Landscape Conifer Foliage: Four Examples

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It can be a challenge not to confuse one thing with another when you’re dealing with landscape conifers such as arborvitae, Leyland cypress, Arizona cypress and falsecypress. But the differences are there, and with a little patience and experience you can become a lot more confident about the unique appearance of each. Details matter, as can be seen in the foliage closeups below.
Clockwise from top left we have a variegated Chamaecyparis pisifera (Japanese falsecypress), Hesperocyparis arizonica (Arizona cypress), x Hesperotropsis leylandii (Leyland cypress), and Thuja occidentalis (American arborvitae). They not only appear to be different, but there are some specific points we can highlight to qualify those differences. To get started, note that the lateral pairs of scale-like leaves on Chamaecyparis pisifera have long, tapering points and also project outwards just a bit. The darker-colored resin ducts are also very visible on the individual leaves. Hesperocyparis has a neater, more orderly arrangement of foliage, with the leaves appressed (close up against) the branchelet, and not splaying outwards as with the Chamaecyparis. (Bear in mind that across Chamaecyparis genera, this characteristic is highly variable.)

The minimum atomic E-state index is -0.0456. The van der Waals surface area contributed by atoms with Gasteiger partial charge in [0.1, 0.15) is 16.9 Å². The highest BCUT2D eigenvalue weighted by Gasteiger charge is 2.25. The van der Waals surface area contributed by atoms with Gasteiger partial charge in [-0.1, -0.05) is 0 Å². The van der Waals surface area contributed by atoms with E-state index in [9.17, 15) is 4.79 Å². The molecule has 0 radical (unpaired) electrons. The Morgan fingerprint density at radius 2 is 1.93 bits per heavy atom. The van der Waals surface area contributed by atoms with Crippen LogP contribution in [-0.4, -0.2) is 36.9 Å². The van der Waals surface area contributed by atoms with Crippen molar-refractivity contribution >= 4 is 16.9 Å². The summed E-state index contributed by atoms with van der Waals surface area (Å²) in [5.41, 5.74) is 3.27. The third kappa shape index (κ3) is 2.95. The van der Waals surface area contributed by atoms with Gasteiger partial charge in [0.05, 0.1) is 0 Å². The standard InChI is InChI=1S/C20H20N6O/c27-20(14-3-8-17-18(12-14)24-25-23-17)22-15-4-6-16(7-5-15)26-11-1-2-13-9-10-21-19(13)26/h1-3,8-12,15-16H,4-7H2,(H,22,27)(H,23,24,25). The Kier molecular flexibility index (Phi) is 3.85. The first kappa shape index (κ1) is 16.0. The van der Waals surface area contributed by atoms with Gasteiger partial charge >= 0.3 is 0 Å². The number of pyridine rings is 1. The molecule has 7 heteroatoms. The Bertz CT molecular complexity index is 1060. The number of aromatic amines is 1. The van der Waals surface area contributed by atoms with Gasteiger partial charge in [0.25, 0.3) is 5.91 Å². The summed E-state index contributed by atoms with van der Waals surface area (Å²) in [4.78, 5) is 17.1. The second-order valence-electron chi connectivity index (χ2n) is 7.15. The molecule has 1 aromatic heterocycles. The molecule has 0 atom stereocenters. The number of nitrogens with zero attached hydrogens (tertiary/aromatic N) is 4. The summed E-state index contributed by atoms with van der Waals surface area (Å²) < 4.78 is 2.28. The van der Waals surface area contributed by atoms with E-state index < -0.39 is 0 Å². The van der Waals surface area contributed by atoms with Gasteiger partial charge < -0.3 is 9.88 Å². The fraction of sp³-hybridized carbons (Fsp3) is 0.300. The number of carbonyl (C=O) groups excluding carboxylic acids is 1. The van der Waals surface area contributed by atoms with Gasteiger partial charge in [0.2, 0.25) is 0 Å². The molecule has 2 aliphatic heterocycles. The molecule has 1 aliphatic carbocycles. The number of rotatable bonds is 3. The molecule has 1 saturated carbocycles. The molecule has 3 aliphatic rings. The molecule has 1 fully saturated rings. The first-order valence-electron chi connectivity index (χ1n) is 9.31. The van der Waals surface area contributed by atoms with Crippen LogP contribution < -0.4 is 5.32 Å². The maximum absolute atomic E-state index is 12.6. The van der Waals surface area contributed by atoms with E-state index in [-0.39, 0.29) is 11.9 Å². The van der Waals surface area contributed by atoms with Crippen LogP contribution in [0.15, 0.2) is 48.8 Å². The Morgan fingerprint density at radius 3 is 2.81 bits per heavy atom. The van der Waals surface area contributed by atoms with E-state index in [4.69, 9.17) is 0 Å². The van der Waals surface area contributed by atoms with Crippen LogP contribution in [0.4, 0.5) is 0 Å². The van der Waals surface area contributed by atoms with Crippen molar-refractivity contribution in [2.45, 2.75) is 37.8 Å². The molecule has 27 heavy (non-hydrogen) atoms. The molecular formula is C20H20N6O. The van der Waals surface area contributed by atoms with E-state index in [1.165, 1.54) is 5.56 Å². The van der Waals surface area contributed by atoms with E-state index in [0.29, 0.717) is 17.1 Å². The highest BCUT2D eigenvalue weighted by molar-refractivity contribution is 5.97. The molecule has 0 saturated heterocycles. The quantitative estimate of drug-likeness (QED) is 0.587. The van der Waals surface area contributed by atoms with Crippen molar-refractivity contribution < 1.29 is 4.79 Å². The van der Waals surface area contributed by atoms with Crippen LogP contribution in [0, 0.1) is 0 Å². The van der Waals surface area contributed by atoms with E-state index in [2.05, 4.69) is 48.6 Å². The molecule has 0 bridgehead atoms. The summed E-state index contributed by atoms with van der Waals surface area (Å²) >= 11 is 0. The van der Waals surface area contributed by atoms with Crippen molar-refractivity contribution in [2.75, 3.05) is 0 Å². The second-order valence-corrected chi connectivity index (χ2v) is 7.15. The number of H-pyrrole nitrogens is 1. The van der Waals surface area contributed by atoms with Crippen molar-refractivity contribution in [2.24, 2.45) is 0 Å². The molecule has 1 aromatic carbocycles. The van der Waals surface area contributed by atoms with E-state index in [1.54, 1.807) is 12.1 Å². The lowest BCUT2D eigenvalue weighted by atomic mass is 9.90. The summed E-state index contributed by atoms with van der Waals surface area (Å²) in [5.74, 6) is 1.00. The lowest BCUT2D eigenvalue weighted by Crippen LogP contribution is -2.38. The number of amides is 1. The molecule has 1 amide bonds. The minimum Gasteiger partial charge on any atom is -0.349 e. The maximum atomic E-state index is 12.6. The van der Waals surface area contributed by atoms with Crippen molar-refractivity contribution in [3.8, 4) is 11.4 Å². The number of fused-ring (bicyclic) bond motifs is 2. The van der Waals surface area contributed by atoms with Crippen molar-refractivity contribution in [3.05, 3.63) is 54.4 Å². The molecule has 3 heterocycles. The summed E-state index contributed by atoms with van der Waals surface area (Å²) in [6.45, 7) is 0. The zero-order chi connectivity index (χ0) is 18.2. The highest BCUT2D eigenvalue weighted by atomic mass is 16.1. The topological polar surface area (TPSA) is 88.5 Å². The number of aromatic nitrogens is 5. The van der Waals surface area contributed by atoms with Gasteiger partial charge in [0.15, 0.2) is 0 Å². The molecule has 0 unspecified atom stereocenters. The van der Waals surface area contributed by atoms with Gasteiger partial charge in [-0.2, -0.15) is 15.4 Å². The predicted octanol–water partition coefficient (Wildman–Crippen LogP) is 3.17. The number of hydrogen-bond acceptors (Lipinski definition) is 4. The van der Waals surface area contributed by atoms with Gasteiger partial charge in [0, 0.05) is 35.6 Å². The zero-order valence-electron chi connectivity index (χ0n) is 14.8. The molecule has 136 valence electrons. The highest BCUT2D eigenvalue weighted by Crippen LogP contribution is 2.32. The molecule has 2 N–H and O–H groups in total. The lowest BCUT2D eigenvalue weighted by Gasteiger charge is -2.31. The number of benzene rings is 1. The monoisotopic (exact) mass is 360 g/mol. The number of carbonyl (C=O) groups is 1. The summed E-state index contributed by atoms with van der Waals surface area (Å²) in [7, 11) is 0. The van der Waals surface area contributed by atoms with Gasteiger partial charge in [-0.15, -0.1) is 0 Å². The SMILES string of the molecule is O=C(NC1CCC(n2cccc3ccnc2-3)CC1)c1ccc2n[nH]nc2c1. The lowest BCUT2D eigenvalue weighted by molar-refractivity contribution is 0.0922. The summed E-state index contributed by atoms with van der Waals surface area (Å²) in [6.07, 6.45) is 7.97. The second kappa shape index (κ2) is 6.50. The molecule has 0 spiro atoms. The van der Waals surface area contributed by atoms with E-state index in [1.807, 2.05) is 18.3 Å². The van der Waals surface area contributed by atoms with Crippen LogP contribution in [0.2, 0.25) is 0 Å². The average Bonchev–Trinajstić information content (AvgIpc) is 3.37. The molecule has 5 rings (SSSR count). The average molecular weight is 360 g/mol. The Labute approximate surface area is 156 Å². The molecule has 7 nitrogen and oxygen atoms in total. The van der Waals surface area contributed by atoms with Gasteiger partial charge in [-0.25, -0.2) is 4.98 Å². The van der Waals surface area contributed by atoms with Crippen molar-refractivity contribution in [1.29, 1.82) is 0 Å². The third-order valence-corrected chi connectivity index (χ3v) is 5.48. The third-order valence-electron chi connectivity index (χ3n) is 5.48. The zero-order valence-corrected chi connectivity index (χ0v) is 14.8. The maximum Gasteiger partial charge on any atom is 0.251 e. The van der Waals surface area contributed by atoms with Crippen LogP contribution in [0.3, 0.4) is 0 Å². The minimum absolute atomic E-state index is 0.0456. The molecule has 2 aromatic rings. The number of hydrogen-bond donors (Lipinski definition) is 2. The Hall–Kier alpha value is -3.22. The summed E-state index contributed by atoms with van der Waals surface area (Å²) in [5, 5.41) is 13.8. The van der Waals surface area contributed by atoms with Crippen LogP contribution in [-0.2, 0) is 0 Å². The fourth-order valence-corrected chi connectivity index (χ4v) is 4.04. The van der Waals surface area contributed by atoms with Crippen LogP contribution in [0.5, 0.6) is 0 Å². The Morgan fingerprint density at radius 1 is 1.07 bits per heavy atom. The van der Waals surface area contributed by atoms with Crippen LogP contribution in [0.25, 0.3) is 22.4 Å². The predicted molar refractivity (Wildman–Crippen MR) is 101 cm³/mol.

The Hesperocyparis leaves also closely overlap one another, with the upper tip of the leaf below overlapping the bottom of the next leaf up. Finally, on this particular Hesperocyparis cultivar, the foliage is glaucous, or (mostly) covered with a waxy bluish material that can be rubbed off with the thumb (as with the individual needles of Colorado blue spruce).
Next is x Hesperotropsis leylandii, which has somewhat flatter foliar sprays than Thuja, but also has another interesting feature that separates it from our other examples. Note the juncture between two lateral leaves, indicated by the red arrow. You can make out a right-angle just at the point where these leaves split away from each other.
Finally, Thuja occidentalis leaves could be seen as more ovate than the other three, with pustulate resin glands that result in a more rounded or convex appearance of the leaf pairs along the branchelet. The overlapping individual leaves appear more appressed to the axis of the branchelet than those of either Chamaecyparis or x Hesperotropsis.
We haven’t hit everything of botanical significance, by any means. But these easy examples help to demonstrate that a closer look is all you need to start separating plants that, on the surface, may appear to be all the same thing.